[Guest post by DRJ]
There are many opinions about proper cell phone etiquette.
For instance, schools usually require students to turn off their cell phones during class. In addition, most pharmacies and doctor’s offices in my town have posted signs that they will not talk to patients about health care matters while patients use their cell phones. It’s surprising how upset some people get when they see that sign and have to turn off their phones.
You can almost always tell when drivers are on the phone because of the way they drive or the way their heads are tilted as they hold the phone to their ear … or the presence of an earphone and the fact they are talking with no one else around.
When it comes to driving and airline travel, however, cell phone use is more than a question of etiquette. For instance, Federal Aviation Administration regulations bar cell phone use on planes because it could interfere with the flight’s navigation system, and airlines can be fined up to $25,000 for allowing the use of cell phones during flights.
Fifty-year-old Joe David Jones, president of Austin environmental technology company Skyonic Corp., has direct experience with this FAA rule. Jones was cited for disorderly conduct because he refused to disconnect his cell phone during a recent Southwest Airlines flight:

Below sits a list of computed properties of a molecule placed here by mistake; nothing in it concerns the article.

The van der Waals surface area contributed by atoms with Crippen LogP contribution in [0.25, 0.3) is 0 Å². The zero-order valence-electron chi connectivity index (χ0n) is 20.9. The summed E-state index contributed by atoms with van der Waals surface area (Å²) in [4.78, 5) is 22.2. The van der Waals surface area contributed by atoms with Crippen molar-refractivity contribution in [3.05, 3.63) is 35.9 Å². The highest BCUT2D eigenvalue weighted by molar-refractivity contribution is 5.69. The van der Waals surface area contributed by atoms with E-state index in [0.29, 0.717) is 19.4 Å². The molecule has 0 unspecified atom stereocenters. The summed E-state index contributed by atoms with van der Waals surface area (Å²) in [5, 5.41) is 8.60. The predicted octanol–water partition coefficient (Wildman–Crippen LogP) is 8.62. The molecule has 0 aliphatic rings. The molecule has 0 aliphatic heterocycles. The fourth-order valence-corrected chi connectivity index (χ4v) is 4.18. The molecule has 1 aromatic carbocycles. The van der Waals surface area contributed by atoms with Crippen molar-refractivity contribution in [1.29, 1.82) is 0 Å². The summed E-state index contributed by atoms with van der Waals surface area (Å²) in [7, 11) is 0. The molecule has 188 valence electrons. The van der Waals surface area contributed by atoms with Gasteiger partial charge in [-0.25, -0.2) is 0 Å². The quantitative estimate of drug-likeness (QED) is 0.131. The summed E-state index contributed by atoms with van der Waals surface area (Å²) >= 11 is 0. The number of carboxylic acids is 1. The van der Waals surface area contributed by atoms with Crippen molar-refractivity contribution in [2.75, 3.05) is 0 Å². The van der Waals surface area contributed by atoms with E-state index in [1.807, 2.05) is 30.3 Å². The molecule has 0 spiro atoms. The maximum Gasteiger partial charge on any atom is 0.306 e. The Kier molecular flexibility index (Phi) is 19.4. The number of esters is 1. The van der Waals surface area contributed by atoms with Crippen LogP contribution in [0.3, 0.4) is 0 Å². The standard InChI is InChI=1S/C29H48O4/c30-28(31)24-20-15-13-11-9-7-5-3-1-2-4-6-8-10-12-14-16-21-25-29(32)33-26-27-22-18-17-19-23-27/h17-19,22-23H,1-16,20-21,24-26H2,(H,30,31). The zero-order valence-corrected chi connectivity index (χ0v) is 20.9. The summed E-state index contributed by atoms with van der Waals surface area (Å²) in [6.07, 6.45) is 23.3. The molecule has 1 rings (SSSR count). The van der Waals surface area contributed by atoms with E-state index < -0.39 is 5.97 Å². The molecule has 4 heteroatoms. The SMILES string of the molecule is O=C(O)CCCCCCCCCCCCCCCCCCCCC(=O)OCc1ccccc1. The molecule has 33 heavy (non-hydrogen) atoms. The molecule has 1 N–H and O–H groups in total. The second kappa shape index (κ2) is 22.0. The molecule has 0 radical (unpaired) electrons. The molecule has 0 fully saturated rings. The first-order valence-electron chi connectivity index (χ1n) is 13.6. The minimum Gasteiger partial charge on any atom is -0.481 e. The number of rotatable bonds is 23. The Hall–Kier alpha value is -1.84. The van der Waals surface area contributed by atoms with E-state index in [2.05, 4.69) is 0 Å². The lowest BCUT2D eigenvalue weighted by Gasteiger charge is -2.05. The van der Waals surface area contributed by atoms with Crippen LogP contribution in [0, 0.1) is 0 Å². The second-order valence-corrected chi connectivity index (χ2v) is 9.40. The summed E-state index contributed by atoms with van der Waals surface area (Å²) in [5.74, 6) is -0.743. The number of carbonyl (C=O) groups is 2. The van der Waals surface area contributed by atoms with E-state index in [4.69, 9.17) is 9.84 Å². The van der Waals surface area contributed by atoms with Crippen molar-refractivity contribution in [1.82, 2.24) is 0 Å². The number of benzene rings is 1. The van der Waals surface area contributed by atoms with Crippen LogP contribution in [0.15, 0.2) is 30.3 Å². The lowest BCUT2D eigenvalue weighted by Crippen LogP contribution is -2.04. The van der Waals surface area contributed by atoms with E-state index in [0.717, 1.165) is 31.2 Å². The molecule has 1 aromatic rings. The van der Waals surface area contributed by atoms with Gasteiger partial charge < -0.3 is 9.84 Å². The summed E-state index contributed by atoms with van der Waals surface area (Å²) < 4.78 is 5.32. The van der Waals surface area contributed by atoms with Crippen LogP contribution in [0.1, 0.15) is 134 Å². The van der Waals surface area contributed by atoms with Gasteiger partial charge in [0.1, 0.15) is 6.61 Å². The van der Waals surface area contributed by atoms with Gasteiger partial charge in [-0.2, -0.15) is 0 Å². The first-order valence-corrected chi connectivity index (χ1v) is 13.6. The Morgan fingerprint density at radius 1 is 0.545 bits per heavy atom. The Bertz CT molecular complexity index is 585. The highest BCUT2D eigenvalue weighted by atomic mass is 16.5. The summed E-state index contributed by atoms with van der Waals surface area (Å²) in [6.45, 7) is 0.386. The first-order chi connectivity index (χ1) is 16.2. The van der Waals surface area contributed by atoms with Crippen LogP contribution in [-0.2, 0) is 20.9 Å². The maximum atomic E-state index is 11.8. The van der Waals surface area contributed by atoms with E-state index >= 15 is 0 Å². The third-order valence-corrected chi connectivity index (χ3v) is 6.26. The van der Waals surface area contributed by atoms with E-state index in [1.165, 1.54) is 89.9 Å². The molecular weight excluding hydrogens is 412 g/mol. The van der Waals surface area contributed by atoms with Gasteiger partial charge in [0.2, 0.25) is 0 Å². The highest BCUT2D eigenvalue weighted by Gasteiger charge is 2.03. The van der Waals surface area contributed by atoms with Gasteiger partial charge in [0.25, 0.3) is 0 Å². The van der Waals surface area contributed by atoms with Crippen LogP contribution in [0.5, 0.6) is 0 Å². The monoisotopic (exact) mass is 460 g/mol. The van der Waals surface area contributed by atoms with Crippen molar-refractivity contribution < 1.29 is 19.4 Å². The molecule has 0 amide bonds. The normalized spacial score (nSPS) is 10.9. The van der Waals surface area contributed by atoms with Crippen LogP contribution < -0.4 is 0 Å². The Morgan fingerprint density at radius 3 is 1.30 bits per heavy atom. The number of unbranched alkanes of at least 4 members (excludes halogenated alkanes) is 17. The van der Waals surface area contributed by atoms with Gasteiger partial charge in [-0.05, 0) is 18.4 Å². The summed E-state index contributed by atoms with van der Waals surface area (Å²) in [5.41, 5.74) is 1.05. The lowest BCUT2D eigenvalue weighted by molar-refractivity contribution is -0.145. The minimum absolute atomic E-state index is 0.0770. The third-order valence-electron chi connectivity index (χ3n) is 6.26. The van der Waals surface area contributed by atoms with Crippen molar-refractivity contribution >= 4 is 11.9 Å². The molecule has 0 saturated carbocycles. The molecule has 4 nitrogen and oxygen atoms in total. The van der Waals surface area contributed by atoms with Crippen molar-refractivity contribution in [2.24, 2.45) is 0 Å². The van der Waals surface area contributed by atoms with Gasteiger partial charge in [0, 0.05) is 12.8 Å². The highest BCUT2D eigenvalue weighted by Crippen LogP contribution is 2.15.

“Jones had forgotten to turn off his phone during takeoff and received the message about his father as the plane moved closer to Dallas, said Mark Clayton, Skyonic’s vice president of corporate relations.
“His father’s heart had stopped,” Clayton said. “The cardiac unit requested a call immediately to discuss decisions regarding his father’s immediate care. “So Mr. Jones attempted to call them back. And it took several tries.”
“He expresses regret for the inconvenience that it caused the airline and its passengers, but he felt compelled because of the life and death nature of it to make that call.”
According to a police report, Jones was on his cell phone for about 20 minutes at the end of the flight. The report said Jones, when asked to turn his phone off, responded with an obscenity.”
Jones’ father may have been in a dire medical situation but he was in the care of physicians, so it’s hard for me to understand why Jones was unable to communicate his problem to the flight crew and request assistance with emergency communications. My guess is he just didn’t care that his cell phone was a problem for someone else.